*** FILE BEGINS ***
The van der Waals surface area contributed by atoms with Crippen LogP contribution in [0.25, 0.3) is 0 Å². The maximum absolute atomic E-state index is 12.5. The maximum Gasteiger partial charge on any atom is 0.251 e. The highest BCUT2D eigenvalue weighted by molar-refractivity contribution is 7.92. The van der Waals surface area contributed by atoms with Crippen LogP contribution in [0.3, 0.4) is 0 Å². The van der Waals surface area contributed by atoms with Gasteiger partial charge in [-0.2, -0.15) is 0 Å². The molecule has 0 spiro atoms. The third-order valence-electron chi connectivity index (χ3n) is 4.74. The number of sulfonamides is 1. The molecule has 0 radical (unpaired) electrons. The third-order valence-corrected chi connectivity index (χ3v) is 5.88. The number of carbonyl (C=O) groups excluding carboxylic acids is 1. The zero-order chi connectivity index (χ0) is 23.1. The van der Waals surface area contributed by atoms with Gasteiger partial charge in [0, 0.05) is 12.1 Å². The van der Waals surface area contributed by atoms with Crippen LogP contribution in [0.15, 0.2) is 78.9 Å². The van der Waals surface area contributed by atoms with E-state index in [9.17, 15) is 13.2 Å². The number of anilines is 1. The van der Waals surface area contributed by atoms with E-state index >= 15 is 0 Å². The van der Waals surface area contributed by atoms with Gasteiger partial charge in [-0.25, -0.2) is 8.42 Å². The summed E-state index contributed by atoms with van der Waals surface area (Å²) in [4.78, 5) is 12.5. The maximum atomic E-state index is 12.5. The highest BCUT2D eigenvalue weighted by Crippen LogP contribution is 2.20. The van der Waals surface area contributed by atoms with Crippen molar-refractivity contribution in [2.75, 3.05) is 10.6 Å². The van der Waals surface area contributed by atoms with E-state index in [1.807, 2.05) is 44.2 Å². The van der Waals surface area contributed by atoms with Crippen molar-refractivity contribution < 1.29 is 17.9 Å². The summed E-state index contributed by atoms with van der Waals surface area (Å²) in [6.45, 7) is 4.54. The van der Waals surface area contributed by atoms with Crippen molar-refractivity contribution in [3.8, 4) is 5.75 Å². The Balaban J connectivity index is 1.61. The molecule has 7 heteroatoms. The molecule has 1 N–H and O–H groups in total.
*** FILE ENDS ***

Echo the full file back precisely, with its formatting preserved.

The van der Waals surface area contributed by atoms with Crippen LogP contribution in [0.25, 0.3) is 0 Å². The maximum absolute atomic E-state index is 12.5. The maximum Gasteiger partial charge on any atom is 0.251 e. The highest BCUT2D eigenvalue weighted by molar-refractivity contribution is 7.92. The van der Waals surface area contributed by atoms with Crippen LogP contribution in [0.3, 0.4) is 0 Å². The van der Waals surface area contributed by atoms with Gasteiger partial charge in [-0.2, -0.15) is 0 Å². The molecule has 0 spiro atoms. The third-order valence-electron chi connectivity index (χ3n) is 4.74. The number of sulfonamides is 1. The molecule has 0 radical (unpaired) electrons. The third-order valence-corrected chi connectivity index (χ3v) is 5.88. The number of carbonyl (C=O) groups excluding carboxylic acids is 1. The zero-order chi connectivity index (χ0) is 23.1. The van der Waals surface area contributed by atoms with Gasteiger partial charge in [0, 0.05) is 12.1 Å². The van der Waals surface area contributed by atoms with Crippen LogP contribution in [0.15, 0.2) is 78.9 Å². The van der Waals surface area contributed by atoms with E-state index in [9.17, 15) is 13.2 Å². The number of anilines is 1. The van der Waals surface area contributed by atoms with E-state index >= 15 is 0 Å². The van der Waals surface area contributed by atoms with Gasteiger partial charge in [-0.25, -0.2) is 8.42 Å². The summed E-state index contributed by atoms with van der Waals surface area (Å²) in [4.78, 5) is 12.5. The maximum atomic E-state index is 12.5. The highest BCUT2D eigenvalue weighted by Crippen LogP contribution is 2.20. The van der Waals surface area contributed by atoms with Crippen molar-refractivity contribution in [2.75, 3.05) is 10.6 Å². The van der Waals surface area contributed by atoms with E-state index in [1.807, 2.05) is 44.2 Å². The van der Waals surface area contributed by atoms with Crippen molar-refractivity contribution < 1.29 is 17.9 Å². The summed E-state index contributed by atoms with van der Waals surface area (Å²) in [6.45, 7) is 4.54. The van der Waals surface area contributed by atoms with Crippen molar-refractivity contribution in [3.8, 4) is 5.75 Å². The Balaban J connectivity index is 1.61. The molecule has 7 heteroatoms. The molecule has 1 N–H and O–H groups in total.